Diagnostic Imaging Requests by Mid-Level Providers: Challenges and Opportunities
The second installment of the Radiology Firing Line podcast debate series tackles another thought-provoking topic.
In the name of addressing the cost and access components of the elusive health care trifecta (low cost, high quality, and fast access on demand), more clinical care is being shifted to mid-level providers. This shift brings with it a host of questions. What are the opportunity costs of substituting mid-level providers for physicians? What is the impact on imaging services and radiologists? Has the overall cost of an episode of care changed, or are savings from lower-cost providers offset by increased utilization of other health care services such as imaging?
A 2012 report brief from the ACR's Harvey L. Neiman Health Policy Institute (HPI) indicated the medical image growth boom is over. "Data from a variety of sources reveal a dramatic and sustained slowing—and now a decline—in both [medical imaging] utilization and spending. The outcomes and cost implications on individual patients and the health care delivery system at large are not yet known," according to researchers. The report cited multiple factors for the end of the boom, such as payment reductions for Medicare beneficiary imaging services, the rise of radiology benefit managers, the introduction of real-time clinical decision support systems, and greater radiation safety awareness among patients and ordering providers.
Another HPI study published earlier this year demonstrated that mid-level providers order more diagnostic tests after comparable office visits than primary care physicians according to a 5 percent sample of 2010–2011 Medicare beneficiary claims, but only by a modest 0.3 percent. Interestingly, this effect reflects a difference in ordering studies for new patients and for ordering radiographs but not for advanced imaging studies.
The authors concluded the slight increase "may have ramifications on care and overall cost at the population level." But they also believe that clinical decision support software tools may help bring mid-level order patterns more in line with those of physicians. The study found that "clinical decision support has demonstrated a decrease in imaging procedure growth" among all providers.
Radiologists may also have concerns based on their own recent experiences. Some worry mid-levels may not only be ordering more diagnostic imaging examinations than their physician counterparts but, perhaps more importantly, are more likely to order a test when not indicated or order the wrong test.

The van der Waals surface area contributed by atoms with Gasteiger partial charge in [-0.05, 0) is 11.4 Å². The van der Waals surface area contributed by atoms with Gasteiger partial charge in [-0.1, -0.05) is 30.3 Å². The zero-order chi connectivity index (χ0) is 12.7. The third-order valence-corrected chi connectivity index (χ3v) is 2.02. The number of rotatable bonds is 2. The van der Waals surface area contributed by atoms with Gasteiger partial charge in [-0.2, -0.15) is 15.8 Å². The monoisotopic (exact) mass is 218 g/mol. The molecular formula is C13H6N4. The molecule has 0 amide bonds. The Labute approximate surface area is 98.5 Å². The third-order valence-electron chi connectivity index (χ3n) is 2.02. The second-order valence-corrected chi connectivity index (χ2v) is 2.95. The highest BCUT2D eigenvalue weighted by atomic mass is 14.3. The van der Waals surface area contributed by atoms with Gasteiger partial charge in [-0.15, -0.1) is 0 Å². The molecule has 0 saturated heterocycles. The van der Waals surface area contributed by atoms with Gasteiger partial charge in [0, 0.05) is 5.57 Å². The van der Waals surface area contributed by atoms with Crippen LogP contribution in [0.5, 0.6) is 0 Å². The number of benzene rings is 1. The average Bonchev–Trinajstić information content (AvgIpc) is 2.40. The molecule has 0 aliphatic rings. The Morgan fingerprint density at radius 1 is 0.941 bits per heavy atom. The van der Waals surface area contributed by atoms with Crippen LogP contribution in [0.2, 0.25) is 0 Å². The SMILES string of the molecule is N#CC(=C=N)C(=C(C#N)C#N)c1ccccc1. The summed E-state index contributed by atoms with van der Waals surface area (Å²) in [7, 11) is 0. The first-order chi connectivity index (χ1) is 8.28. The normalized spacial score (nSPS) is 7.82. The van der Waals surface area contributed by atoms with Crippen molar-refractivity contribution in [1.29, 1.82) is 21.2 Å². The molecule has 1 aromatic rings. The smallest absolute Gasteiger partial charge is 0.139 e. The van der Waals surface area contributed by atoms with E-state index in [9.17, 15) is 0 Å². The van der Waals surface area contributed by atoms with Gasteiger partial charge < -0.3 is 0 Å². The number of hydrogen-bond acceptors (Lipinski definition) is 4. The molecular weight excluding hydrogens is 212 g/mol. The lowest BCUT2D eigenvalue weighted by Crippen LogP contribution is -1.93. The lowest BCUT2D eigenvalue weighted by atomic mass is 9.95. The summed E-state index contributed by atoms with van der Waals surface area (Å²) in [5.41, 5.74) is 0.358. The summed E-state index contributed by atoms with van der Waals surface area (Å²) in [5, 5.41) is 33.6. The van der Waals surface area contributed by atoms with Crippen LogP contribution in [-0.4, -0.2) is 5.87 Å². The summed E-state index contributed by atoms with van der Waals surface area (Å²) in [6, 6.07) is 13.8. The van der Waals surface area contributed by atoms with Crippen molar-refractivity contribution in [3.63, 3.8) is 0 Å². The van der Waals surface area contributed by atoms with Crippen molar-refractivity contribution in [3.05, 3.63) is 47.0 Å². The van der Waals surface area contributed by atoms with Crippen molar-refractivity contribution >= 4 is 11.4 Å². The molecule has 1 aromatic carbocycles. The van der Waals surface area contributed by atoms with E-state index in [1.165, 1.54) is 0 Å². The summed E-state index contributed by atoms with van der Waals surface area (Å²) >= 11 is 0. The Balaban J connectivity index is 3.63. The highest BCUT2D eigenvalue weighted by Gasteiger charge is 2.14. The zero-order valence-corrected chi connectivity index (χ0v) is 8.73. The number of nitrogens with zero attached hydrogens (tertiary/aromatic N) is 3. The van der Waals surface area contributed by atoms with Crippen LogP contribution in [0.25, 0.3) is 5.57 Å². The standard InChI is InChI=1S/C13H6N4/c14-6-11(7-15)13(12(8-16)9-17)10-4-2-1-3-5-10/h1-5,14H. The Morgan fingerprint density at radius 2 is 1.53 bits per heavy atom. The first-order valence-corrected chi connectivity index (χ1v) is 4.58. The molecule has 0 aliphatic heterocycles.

If mid-level providers have less education and training and are less confident, they may have an over-reliance on clinical algorithms as a substitute for critical analysis and evidence-based decision-making. The flip side of this is the notion that mid-level providers with many years of health care experience may have greater knowledge and judgment than medical residents or newly minted attending physicians when it comes to requesting the right imaging test at the right time.
Some may see opportunities here for radiologists to serve in the dual roles of consultant and gatekeeper, intervening before or after test is ordered. This may be great for demonstrating our value as good stewards of resource utilization, but how much time can or should be devoted to this service versus other equally compelling demands?
So join the Radiology Firing Line team regulars Saurabh Jha, MBBS, C. Matthew Hawkins, MD, and Colin Segovis, MD, PhD, and their guest debaters, private practice neuroradiologist David Nussbaum, MD, and University of Pennsylvania and radiology resident Shuai Wan, MD, as they share their perspectives on these and other questions surrounding the impact of mid-level provider ordering habits on radiologists.
Now it's your turn to chime in. How do we factor in mid-level providers who are actually members of radiology teams? Do our relationships with mid-level providers in our own professional sphere color our view of mid-levels in other domains? Do we view primary care mid-level providers differently than mid-levels who are part of specialty teams?
Read More in the JACR